5 Things Washington: Sue Deitz, Four tenets of health care’s social contract, two big Medicare changes

As discussed in item #5 below, this week marks the launch of our agenda development process for our fall conference in Spokane.  Last year, we had more than 125 organizations with us at the Spokane Convention Center. So, go outside! Enjoy the weather. And, forget about being indoors come September!

But, register here before you do…

Thanks as always for your support of our work!


1.  Adult dental RFP is now out for Medicaid

The HCA has released an RFP for “Medicaid Managed Care Dental.”  This will provide covered benefits for approximately 2.1 million beneficiaries, of which 994,000 were 20 and under.  The RFP says it will provide multiple awards, and that managed care entities are encouraged but not required to propose services in each of Washington State’s 9 regional service areas.

So far, only eleven interested parties have downloaded the RFP. Of those, most are consultants rather than dental plans.  You can see the full RFP posted at State of Reform by clicking here.


2.  Two big moves in Medicare

The Bi-Partisan Budget Act passed by Congress allows for the inclusion of non-health care services to be covered supplemental benefits for MA plans starting in 2020.  I detail some of the background on this here.  This means that strategies related to the social determinants, for example, can be funded in Medicare, if a plan chooses to cover them.

Last week, CMS proposed several updates to Medicare payment policies and rates. Among them is a requirement to have hospitals publish a list of “their standard charges” online in an effort to “empower consumers.” This is an incremental step, but a good one and one we’re likely to get more of from Seema Verma’s shop.


3.  The four tenets of health care’s social contract

I believe you can view our politics and our policy discussions through the lens of the social contract we have with one another, and the social capital we have built together to support it. I’ll talk more about social capital another time, though one of the country’s first efforts to measure social capital was just released in late April. Washington State ranked 15th on the index of social capital among states.

Our social contract is the set of responsibilities we owe to one another as Americans. I would argue many, and perhaps most challenges we face in health care today result from a perceived violation of our social contract by one group or another.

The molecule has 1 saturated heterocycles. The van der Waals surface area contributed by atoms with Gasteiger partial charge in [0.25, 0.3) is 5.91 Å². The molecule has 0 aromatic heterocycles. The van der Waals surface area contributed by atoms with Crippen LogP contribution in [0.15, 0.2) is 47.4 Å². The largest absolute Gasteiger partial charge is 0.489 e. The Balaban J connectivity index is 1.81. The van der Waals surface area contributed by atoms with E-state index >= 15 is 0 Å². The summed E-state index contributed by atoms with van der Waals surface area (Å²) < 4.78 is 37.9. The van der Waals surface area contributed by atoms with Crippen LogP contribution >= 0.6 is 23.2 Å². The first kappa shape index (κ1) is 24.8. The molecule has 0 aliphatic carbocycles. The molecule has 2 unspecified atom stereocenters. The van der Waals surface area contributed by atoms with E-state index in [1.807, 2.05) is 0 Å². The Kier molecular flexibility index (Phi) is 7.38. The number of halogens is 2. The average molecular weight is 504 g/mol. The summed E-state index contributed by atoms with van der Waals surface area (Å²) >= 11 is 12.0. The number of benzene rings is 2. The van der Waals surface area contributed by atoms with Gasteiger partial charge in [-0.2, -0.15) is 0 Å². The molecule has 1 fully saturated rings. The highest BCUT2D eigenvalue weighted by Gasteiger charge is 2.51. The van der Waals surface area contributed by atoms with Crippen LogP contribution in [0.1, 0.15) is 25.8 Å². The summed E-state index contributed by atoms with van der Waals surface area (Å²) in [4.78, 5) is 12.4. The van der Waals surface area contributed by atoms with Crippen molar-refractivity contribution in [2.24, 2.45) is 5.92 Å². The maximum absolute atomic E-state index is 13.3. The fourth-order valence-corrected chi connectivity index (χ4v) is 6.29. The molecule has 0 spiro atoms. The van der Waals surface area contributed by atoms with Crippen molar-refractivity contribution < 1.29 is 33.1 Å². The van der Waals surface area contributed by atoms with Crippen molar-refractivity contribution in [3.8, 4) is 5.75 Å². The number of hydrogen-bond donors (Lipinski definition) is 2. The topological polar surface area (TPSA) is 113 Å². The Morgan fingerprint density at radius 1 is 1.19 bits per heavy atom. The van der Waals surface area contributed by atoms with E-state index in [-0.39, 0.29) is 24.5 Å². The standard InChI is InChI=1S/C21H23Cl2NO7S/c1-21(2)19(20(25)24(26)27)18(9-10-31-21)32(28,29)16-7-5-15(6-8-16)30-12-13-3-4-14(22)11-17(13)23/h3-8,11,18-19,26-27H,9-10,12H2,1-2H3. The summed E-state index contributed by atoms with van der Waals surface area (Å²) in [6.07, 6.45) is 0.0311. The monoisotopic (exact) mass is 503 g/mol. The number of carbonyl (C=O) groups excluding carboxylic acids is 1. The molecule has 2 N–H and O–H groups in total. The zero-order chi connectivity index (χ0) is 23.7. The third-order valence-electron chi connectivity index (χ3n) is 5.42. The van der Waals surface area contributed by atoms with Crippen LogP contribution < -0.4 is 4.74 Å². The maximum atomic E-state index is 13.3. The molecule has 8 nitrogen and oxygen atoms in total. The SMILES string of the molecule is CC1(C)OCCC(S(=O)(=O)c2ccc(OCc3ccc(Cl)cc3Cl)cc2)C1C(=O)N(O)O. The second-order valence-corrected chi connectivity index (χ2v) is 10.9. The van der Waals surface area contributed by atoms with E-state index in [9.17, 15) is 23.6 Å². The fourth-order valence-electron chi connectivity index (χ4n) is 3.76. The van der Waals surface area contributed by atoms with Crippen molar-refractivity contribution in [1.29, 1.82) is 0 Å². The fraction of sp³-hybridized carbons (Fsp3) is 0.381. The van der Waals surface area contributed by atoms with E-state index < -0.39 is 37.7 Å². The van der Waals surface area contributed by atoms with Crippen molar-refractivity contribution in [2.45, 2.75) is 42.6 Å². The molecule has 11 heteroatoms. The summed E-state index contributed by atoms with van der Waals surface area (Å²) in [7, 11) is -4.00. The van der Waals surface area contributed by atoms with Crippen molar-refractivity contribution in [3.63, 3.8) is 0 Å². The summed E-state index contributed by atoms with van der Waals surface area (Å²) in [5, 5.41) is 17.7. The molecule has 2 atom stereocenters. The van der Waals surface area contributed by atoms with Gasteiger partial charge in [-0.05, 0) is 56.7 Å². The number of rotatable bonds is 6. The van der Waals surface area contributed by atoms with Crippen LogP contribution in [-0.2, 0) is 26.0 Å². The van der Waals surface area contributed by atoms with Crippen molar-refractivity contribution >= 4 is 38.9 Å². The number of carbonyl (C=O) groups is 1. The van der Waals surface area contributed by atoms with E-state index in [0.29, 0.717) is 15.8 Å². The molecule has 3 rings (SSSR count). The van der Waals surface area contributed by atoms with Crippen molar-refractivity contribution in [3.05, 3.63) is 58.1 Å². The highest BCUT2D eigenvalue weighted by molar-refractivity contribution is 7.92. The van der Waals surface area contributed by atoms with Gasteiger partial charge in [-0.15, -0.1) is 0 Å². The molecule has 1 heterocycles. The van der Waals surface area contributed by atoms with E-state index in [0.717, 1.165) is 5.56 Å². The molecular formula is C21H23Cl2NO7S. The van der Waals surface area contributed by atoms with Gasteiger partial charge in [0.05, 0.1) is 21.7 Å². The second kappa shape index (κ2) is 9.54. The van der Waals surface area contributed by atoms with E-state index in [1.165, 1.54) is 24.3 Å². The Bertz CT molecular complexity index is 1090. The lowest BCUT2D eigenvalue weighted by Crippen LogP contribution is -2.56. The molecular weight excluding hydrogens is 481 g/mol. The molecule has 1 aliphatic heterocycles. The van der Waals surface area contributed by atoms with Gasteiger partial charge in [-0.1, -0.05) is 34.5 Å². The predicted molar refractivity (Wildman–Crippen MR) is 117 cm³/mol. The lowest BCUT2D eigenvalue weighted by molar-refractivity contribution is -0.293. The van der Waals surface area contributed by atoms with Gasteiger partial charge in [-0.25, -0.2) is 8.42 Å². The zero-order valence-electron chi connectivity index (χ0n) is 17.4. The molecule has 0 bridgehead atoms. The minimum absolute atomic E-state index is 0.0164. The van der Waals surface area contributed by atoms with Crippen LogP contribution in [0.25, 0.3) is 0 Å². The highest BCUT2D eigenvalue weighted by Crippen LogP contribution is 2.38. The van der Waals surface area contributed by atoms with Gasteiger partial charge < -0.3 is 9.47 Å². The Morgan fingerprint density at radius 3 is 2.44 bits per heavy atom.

I outline the idea of this social contract in a two part series:  connecting the decline of public opinion of health care to our social contract, and the four tenets that make up the contract and which have broad acceptance by a majority of Americans.


4. Video: Sue Deitz, Caravan Health

Sue Deitz is the Vice President of Business Development at Caravan Health, where she supports providers moving into value-based payment models. She joins us in this episode of “What They’re Watching” to discuss value-based transformation.

“You know we focused on value-based transformation since the beginning, the core and the foundation of what we are about. But lately the best way that we can support the hospitals and the communities is actually driving home clinically integrated networks.”



5.  Convening Panel meets ahead of Spokane conference

Our 2018 Inland Northwest State of Reform Health Policy Conference is coming up on September 12th. As with any of our events, you can expect one of the most diverse convenings of senior health policy leaders and health care executives in Washington State.  Our headlining sponsors for this year’s event are the Empire Health Foundation, Amerigroup of Washington, and Washington State University, some of the most innovative and respected names in Washington State health care.

On Thursday, our Convening Panel will get together to begin our agenda development process.  This group will start to sort through the topics and conversation points to discern some of the most pressing, more important conversations we should be having come September. The Topical Agenda will be released May 30th, at which point we’ll begin recruiting speakers in the run up to this fall’s event.

So, if you have topics you’d like to propose to be included on the agenda, now is a great time to drop me a note letting us know!